Poppy Street in the Snow

Dated June 16, 1981, this is the first story I wrote that featured characters from Poppy Street. The brief and direct style is typical of the way I was writing at the time, which was in the last few days of Grade 9. Literary purists will note the utter lack of character development, which makes sense since I was only going for the mindless violence. 8-)

Note the reference at the end to the dead characters being recloned. I had to come up with the "clone machine" if I wanted my stories to go for any length. I never tried to provide a satisfactory explanation for how it came to be, save for a couple of sentences near the beginning of The Snuffs, it was just treated as a fact of life in this milieu.
Copyright © Harold Reynolds, 1998.

Ernie, to practise for the big ski race tomorrow, was skiing down the big hill towards the Bottleneck, a narrow passage between two trees. His nemesis and general enemy Bert was just ahead of him. On the ski lift above, Kermit and Grover watched the drama unfold. Ernie turned on the jets on his skis and zipped past Bert, only to collide bloodily with a tree. Bert was distracted and crashed into the other. The two began swinging their ski poles to the tune of obscene language and kept at it until they were run over by a gang of "innocent" kids going through the Bottleneck.

Searching desperately for a way to avoid the blood and violence the Poppy Streeters adored, one of the producers of the show had had the idea of winter sports, to show the audience the joys of skiing. The Poppy Streeters had different ideas.

There were three main gangs whose members were united against the other gangs but still enjoyed fighting amongst each other. Bert led the first one, whose primary members were Kermit, Grover and Big Bird. Ernie led the second, with Oscar the Grouch, the Snuffelopagus and Cookie Monster. The aforementioned and their gangsters were all dedicated to the overthrow of Bob and Susan's gang, who were the head honchos of Poppy Street and had been since the beginning. They decided that the slopes would be the perfect places for "accidents" to happen to them, and Bob and Susan knew it too. The only reason they were still in power was that they had an army of "innocent" kids, Gordon and Mr Hooper.

During the night, the gangs were not slack. They set booby-traps all over the race courses, and often in the same places, like the ski jump, without knowing it. By dawn, all was set. A splinter group of Muppets and "innocent" kids had formed during the night under the leadership of Guy Smiley.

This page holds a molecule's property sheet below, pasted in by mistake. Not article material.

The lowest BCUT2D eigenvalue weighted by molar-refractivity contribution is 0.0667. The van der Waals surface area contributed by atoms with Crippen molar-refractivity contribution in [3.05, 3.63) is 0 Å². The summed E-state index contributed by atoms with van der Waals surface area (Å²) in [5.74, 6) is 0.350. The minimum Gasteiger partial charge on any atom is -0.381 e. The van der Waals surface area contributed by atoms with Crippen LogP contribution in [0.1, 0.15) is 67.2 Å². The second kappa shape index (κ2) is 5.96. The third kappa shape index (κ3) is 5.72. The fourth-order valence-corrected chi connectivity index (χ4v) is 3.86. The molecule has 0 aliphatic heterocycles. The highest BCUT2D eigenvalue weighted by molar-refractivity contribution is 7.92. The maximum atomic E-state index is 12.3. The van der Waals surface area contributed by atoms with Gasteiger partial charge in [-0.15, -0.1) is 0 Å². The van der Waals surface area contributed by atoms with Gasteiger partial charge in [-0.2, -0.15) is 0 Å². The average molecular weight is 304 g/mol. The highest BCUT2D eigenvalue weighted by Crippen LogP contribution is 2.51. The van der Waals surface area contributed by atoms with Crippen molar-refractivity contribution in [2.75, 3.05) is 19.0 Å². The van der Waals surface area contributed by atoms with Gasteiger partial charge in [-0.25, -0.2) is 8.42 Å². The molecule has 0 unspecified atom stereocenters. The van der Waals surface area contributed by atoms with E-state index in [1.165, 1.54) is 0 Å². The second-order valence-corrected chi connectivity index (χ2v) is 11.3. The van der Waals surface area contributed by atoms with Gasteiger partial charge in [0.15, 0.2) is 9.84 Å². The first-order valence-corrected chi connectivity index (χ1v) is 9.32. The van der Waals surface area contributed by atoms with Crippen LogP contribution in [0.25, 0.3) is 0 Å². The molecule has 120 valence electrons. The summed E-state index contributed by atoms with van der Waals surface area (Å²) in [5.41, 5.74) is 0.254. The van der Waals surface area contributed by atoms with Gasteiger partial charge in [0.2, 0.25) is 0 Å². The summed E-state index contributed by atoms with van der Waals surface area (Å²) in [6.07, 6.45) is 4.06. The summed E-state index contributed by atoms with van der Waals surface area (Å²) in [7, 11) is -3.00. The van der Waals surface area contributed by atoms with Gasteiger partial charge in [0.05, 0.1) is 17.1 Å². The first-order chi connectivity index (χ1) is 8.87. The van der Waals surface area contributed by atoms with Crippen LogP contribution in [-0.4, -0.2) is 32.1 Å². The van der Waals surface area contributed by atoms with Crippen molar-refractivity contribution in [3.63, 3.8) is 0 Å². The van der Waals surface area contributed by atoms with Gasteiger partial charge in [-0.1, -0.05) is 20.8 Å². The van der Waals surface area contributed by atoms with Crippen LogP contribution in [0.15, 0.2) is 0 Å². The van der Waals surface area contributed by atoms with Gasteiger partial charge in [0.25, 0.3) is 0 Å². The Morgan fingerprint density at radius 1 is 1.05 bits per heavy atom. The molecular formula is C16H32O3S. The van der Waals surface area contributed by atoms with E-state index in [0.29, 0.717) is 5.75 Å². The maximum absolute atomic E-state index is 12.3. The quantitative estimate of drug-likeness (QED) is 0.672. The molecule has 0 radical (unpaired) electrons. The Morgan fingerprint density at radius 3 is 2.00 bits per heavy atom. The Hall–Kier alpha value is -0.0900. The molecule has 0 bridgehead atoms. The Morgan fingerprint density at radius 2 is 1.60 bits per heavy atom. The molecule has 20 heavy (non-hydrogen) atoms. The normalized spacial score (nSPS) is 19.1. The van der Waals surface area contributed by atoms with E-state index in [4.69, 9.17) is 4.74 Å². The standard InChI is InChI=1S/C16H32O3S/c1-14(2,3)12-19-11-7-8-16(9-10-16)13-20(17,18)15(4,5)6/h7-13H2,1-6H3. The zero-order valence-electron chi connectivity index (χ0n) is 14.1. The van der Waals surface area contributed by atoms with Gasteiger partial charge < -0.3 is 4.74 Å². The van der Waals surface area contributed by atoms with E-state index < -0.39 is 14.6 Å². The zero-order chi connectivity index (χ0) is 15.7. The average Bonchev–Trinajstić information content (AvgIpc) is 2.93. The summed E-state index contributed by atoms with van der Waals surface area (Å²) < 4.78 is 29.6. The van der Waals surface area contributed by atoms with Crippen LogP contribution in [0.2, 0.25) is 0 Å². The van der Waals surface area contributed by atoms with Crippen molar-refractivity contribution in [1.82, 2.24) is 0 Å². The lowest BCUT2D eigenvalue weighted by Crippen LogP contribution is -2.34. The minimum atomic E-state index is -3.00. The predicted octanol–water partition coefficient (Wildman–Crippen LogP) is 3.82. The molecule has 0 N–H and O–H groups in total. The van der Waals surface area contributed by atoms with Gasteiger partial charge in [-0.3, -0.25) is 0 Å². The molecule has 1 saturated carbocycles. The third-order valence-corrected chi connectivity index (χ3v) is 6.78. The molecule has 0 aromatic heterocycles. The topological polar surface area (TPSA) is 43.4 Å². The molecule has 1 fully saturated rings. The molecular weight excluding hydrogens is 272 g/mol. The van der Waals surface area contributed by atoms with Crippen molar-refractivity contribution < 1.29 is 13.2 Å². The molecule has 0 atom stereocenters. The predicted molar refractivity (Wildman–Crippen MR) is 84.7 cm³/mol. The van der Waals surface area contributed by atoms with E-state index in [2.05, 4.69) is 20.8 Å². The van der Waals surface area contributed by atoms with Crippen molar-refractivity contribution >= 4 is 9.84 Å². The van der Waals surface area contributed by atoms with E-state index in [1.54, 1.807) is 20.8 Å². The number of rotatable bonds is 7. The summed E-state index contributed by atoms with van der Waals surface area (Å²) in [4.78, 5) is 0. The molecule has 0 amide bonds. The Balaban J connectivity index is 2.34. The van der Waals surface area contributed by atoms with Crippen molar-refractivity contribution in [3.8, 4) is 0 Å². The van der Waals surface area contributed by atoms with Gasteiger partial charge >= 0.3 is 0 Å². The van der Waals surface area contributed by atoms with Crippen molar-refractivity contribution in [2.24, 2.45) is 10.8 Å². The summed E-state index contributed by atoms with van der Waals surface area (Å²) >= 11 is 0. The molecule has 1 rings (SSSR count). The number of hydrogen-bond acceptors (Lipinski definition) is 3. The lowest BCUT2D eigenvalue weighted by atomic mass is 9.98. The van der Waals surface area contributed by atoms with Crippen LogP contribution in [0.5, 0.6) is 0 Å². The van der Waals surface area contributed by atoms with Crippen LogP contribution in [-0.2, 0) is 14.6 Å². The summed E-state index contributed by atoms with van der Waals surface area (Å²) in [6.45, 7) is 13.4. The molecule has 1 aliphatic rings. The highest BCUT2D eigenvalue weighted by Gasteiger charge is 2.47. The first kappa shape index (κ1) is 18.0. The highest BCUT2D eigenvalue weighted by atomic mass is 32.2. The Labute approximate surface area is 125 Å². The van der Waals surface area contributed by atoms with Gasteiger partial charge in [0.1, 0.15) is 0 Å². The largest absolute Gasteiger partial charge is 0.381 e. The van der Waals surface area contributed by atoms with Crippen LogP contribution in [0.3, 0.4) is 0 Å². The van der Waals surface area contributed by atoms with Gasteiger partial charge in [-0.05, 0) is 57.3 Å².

The next day was sunny and cold. An hour after the contestants' breakfasts, the filming of the "Poppy Street Snow Special" was begun. The first event was the bobsled race. There were three bobsled runs, one for each old gang, which criss-crossed each other many times before reaching the end ten miles down. Two three-man sleds from each gang were poised on the brinks of their respective slides awaiting the starting signal. The race began with three bangs and a hail of blood and body parts as the judges unwittingly detonated their stopwatch-bombs. Down the slides went the sleds, their riders unable to see over the edges and wondering if they would collide at an intersection.

At one junction, Kermit, Bert and Grover's sled and Ernie, Oscar and Cookie Monster's sled were converging. Bert's sled made it first and Ernie, not one to miss a golden opportunity, made a sharp turn into Bert's lane. Whenever the sleds came within sight of each other, shots were exchanged from their fore and aft machine-guns. All along the bobsled runs, similar scenes were occurring with great regularity, with many a switch to different runs. There were the odd collisions and fights broke out until the sleds were untangled. All was going well until Guy Smiley and friends began dropping jet-propelled bottles of nitroglycerine down the runs from the starting points.

When the sledders saw them coming, they avoided them or very gently caught them with nets and turned them around, often to the surprise of a trailing adversary. At the top of the hill, Guy grinned with glee whenever he saw an explosion. One of his cronies was standing at the mouth of an entrance when a bottle shot out and hit him on the chest. The explosion splattered Guy with gore and caused him to topple into another entrance. He grabbed an upgoing bottle, turned it around and sped full speed down the icy chute on his stomach.